Teaching thesis writing: Policy and Practice at an Australian University
Jan Skillen and Emily Purser
University of Wollongong, Australia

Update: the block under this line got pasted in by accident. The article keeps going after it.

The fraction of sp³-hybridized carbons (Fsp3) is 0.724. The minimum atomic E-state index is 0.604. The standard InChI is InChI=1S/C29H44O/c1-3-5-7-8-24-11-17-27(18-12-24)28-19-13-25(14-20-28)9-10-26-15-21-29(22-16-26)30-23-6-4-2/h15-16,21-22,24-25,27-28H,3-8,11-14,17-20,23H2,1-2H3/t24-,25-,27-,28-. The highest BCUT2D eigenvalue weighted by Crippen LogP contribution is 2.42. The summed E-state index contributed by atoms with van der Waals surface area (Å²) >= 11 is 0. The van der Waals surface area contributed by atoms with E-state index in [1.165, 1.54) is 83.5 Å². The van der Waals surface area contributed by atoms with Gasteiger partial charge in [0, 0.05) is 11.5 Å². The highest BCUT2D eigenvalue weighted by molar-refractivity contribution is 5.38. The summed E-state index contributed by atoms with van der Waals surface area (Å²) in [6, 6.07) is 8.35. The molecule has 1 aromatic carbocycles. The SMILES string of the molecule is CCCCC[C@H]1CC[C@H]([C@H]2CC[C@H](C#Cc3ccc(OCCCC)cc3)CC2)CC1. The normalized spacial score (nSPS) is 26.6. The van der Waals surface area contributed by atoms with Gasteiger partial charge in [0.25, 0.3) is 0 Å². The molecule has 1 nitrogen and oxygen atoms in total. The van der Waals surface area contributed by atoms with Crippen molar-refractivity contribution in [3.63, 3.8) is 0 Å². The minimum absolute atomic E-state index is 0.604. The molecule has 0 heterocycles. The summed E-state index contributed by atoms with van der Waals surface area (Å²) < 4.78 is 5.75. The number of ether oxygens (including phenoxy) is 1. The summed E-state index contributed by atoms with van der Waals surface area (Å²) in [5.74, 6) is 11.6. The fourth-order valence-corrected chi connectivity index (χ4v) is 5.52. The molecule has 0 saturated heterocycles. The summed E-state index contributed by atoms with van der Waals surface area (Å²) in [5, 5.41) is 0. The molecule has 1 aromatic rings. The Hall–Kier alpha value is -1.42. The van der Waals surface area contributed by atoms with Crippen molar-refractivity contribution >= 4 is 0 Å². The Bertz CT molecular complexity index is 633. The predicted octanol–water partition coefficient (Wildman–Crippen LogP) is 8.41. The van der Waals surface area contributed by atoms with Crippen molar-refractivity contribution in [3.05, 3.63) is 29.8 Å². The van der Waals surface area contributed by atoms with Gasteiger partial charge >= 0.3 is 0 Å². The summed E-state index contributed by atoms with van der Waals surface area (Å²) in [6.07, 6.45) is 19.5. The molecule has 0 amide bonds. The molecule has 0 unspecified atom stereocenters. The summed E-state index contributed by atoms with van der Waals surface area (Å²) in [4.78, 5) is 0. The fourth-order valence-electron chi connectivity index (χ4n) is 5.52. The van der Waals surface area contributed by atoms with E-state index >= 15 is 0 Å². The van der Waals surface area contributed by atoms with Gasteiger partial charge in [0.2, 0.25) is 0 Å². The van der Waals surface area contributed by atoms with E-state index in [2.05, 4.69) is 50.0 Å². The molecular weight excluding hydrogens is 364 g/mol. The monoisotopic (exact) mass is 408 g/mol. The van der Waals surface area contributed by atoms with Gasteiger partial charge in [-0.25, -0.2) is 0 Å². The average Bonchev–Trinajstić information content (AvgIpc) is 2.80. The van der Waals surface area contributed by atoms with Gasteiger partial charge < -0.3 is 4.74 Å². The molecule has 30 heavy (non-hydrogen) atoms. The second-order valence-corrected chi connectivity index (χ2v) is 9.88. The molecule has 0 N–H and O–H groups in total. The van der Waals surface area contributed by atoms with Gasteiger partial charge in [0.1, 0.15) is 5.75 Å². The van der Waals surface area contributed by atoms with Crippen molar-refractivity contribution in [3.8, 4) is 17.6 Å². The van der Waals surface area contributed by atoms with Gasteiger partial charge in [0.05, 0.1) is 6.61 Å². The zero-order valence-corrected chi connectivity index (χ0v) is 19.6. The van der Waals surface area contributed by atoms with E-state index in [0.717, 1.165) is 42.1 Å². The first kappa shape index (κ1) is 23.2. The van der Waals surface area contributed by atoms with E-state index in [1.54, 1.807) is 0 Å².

As an indicator of serious engagement in an academic discourse, thesis writing enjoys universal recognition. While its importance in higher education is unquestioned, the need to teach students how to write a thesis (let alone what method to use) has been less generally accepted. In Australia, explicit instruction in thesis writing was rare until quite recently, but is now widespread and becoming almost mandatory. This paper briefly explains the shift and describes how the teaching of thesis writing is approached at the University of Wollongong. UoW’s major provider of academic skills instruction – Learning Development – supports student learning across both undergraduate and postgraduate programs, and is recognised within Australia as an innovative and leading provider of quality methods and resources for instruction in language, literacy and learning in tertiary education. The paper outlines some key strategies and techniques that the LD unit uses to teach thesis writing, and indicates the impact of its practices on students and supervisors. While critical discussion of the theoretical bases of its work is invited, the focus of this paper is on describing the unit’s practices.